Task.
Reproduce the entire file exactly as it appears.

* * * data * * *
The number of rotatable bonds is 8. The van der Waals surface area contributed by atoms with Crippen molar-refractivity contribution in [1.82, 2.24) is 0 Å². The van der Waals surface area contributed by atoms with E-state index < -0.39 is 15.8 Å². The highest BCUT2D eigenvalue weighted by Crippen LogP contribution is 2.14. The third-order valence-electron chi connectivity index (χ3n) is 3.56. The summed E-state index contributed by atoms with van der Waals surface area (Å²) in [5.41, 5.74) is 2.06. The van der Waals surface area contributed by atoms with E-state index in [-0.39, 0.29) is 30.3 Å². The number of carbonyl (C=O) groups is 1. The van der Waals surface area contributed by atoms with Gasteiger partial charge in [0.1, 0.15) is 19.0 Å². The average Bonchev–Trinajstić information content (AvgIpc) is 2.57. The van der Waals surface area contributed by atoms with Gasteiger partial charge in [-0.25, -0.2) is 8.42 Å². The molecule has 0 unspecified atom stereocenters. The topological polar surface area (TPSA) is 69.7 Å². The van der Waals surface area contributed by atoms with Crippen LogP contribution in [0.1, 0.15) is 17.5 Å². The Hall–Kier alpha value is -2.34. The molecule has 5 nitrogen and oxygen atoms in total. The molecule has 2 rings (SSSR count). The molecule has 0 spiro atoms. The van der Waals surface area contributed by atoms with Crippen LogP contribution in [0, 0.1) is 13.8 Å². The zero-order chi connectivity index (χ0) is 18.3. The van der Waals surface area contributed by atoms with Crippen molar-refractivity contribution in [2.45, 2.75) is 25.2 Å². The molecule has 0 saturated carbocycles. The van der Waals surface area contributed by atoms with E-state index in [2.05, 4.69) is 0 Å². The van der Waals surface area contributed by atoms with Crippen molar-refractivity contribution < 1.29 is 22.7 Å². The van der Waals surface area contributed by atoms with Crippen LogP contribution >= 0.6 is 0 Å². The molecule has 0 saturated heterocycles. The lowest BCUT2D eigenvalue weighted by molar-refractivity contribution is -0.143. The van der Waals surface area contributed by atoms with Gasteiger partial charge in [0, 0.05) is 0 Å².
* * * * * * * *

The number of rotatable bonds is 8. The van der Waals surface area contributed by atoms with Crippen molar-refractivity contribution in [1.82, 2.24) is 0 Å². The van der Waals surface area contributed by atoms with E-state index < -0.39 is 15.8 Å². The highest BCUT2D eigenvalue weighted by Crippen LogP contribution is 2.14. The third-order valence-electron chi connectivity index (χ3n) is 3.56. The summed E-state index contributed by atoms with van der Waals surface area (Å²) in [5.41, 5.74) is 2.06. The van der Waals surface area contributed by atoms with E-state index in [-0.39, 0.29) is 30.3 Å². The number of carbonyl (C=O) groups is 1. The van der Waals surface area contributed by atoms with Gasteiger partial charge in [0.1, 0.15) is 19.0 Å². The average Bonchev–Trinajstić information content (AvgIpc) is 2.57. The van der Waals surface area contributed by atoms with Gasteiger partial charge in [-0.25, -0.2) is 8.42 Å². The molecule has 0 unspecified atom stereocenters. The topological polar surface area (TPSA) is 69.7 Å². The van der Waals surface area contributed by atoms with Crippen LogP contribution in [0.1, 0.15) is 17.5 Å². The Hall–Kier alpha value is -2.34. The molecule has 5 nitrogen and oxygen atoms in total. The molecule has 2 rings (SSSR count). The molecule has 0 spiro atoms. The van der Waals surface area contributed by atoms with Crippen LogP contribution in [0, 0.1) is 13.8 Å². The zero-order chi connectivity index (χ0) is 18.3. The van der Waals surface area contributed by atoms with Crippen molar-refractivity contribution in [2.45, 2.75) is 25.2 Å². The molecule has 0 saturated carbocycles. The van der Waals surface area contributed by atoms with E-state index in [2.05, 4.69) is 0 Å². The van der Waals surface area contributed by atoms with Crippen molar-refractivity contribution < 1.29 is 22.7 Å². The van der Waals surface area contributed by atoms with Crippen LogP contribution >= 0.6 is 0 Å². The molecule has 0 saturated heterocycles. The lowest BCUT2D eigenvalue weighted by molar-refractivity contribution is -0.143. The van der Waals surface area contributed by atoms with Gasteiger partial charge in [0, 0.05) is 0 Å².